● Ask your Career & Job Development Center staff what assessments they offer. These can help you discover more about yourself.

Step 2: Gather Information and Explore Options

Examine the majors available to you in LACC’s catalog (pg. 30). Make a list of your options and eliminate those that don’t interest you. Read about the majors remaining on your list. Mark the courses in each major that most interest you, match your abilities, and share your values. This should help you further shorten your list. Review additional information about the majors on your shortened list. Visit each department’s web pages, or read print materials they offer. Talk with a career counselor, academic counselor, students currently in these majors, and faculty members. Visit the Career & Job Development Center for resources. What is available? Does the Career & Job Development Center offer a workshop in choosing a major? Talk with the career counselor. The more information you find, the more informed your final decision will be.

Step 3: Evaluate and Make Your Major Decision

It’s time to put together the information you have collected. Consider what you have learned. Weigh the pros and cons of each option. If you haven’t already, narrow your list down to two or three majors. Consider the feasibility of a second major or making one of your options your minor. Does your institution offer what is often called an interdisciplinary major or minor? This is a major or minor you create yourself within prescribed parameters. It allows you to take classes selected from different departments that share some theme or career goal. If you are still having difficulty deciding, talk with the career counselor who can help you evaluate the information you have collected, suggest additional resources, and guide you through the decision-making process.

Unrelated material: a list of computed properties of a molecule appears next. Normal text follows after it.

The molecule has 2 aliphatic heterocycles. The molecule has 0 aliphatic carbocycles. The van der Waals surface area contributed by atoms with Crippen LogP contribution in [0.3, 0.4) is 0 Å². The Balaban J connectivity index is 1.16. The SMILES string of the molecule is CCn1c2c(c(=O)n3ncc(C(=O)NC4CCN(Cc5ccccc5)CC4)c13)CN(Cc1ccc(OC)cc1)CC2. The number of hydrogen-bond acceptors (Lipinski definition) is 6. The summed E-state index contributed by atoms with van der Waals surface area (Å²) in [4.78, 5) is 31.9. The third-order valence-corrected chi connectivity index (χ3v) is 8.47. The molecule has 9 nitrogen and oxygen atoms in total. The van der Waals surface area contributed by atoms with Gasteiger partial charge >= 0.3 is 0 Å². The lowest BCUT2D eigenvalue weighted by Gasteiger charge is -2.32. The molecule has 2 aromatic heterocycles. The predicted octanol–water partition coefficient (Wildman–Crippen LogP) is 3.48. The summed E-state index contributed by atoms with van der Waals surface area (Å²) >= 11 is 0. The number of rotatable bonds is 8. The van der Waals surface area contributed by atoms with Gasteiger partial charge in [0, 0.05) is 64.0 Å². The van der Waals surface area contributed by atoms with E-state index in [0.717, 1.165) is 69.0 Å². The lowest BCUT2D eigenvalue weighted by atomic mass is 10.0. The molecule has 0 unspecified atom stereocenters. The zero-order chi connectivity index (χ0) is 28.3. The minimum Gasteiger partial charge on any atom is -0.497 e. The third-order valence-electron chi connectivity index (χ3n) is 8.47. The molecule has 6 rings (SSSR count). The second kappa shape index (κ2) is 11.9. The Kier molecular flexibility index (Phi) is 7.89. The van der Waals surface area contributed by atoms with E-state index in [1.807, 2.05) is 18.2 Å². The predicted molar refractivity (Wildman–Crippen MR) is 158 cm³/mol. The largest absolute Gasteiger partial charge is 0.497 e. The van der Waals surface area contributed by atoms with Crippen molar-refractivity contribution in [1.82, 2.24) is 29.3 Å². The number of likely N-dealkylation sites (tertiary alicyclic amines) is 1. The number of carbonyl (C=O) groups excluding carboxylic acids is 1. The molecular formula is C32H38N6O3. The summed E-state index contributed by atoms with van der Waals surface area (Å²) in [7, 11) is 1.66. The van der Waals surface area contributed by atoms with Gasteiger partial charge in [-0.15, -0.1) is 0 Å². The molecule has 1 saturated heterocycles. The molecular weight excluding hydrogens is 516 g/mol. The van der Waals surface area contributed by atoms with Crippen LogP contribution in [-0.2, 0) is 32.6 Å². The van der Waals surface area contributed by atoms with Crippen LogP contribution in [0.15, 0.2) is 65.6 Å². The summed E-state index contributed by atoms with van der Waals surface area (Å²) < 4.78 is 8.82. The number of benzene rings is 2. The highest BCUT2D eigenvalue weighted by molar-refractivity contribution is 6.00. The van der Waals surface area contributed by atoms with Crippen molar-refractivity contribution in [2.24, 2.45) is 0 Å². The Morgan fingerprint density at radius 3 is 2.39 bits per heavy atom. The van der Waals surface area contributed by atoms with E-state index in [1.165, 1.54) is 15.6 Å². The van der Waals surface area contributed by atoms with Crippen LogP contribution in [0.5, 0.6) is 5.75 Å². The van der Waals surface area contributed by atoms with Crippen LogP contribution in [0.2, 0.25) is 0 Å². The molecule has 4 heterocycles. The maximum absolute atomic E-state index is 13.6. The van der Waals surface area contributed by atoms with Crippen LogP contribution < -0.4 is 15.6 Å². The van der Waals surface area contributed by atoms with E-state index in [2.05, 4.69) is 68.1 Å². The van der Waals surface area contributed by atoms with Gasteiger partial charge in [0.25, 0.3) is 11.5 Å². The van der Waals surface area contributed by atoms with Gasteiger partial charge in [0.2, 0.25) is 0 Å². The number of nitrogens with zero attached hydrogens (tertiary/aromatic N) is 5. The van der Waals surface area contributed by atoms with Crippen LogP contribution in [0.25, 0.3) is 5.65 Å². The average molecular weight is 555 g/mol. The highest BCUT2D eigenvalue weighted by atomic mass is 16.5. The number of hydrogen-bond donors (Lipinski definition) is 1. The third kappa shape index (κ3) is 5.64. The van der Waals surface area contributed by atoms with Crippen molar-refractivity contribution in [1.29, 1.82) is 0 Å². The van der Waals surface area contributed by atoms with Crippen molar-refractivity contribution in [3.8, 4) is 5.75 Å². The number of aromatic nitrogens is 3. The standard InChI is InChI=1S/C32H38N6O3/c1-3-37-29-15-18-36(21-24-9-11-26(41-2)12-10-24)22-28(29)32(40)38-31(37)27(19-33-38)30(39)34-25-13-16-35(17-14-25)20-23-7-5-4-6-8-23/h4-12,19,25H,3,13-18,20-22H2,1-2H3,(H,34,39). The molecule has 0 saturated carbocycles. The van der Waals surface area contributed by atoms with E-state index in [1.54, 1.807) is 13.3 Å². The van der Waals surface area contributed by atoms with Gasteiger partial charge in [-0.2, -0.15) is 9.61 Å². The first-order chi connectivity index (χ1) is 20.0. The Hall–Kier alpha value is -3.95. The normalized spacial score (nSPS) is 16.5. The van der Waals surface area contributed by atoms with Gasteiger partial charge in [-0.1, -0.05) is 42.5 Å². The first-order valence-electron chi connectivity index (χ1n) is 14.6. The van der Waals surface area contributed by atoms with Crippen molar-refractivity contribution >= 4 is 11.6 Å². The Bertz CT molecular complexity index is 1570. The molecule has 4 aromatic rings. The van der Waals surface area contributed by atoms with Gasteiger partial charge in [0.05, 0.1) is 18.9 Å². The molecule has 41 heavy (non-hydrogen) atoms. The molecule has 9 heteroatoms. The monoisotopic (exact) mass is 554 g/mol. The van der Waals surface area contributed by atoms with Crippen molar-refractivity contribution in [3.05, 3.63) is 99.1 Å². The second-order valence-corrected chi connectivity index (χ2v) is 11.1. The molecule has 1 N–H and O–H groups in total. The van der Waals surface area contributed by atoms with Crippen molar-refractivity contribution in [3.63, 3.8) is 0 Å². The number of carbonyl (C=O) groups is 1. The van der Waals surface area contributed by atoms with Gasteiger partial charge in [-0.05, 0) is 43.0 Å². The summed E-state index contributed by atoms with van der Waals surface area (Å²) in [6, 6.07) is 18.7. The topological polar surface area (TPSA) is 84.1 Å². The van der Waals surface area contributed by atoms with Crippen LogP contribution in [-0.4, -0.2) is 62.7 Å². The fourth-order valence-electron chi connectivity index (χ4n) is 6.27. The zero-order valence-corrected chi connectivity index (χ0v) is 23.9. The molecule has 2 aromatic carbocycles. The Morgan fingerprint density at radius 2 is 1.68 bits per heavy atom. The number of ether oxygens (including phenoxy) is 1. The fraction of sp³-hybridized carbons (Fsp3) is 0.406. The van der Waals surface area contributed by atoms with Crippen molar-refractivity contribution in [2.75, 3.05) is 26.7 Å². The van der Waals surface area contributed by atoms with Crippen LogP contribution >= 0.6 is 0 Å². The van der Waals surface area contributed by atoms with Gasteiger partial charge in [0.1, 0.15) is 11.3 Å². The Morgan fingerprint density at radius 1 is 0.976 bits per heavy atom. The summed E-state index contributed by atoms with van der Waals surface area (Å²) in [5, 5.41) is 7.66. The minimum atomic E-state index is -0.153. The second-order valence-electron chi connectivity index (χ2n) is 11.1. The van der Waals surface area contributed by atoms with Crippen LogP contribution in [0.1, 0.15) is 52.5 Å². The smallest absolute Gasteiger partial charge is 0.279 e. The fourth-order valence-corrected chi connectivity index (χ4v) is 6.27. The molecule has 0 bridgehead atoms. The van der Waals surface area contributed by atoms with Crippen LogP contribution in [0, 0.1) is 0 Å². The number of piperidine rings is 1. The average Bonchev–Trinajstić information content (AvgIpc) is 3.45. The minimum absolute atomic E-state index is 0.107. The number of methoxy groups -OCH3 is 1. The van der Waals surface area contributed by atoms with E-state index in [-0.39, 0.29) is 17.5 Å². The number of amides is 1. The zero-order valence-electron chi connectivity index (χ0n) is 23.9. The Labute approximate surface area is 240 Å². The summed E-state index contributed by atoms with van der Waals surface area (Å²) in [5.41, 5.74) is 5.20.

Step 4: Take Action

Choose student activities, internships, volunteer work, and/or part-time employment that can help you further develop your skills in areas that interest you. Talk to people who work in the career fields you are considering. Ask them about their major and how it helped them. You can attend our annual Career/Job Fair to interview people in your intended field.

4. How do I find a job that is a good fit with my major?

Research, research, research! Utilize the Eureka system and the Vocational Biographies at the Career & Job Development Center and Occupational Outlook resources online to find the titles of potential jobs within the area of your major. Examine this information and compare the opportunities to what your personal preferences are. From there, access the Vocational Biographies program at the Career & Job Development Center to read about people working in your careers of interest.

Another way to find out the "nitty gritty" of a job is to actually talk to people doing the job. Ask the Job Developer to help you set up and prepare for an Informational Interview. In an Informational Interview you sit down with a professional who works in the field you are interested in and you get the opportunity to ask them questions about the job and their life in that work environment.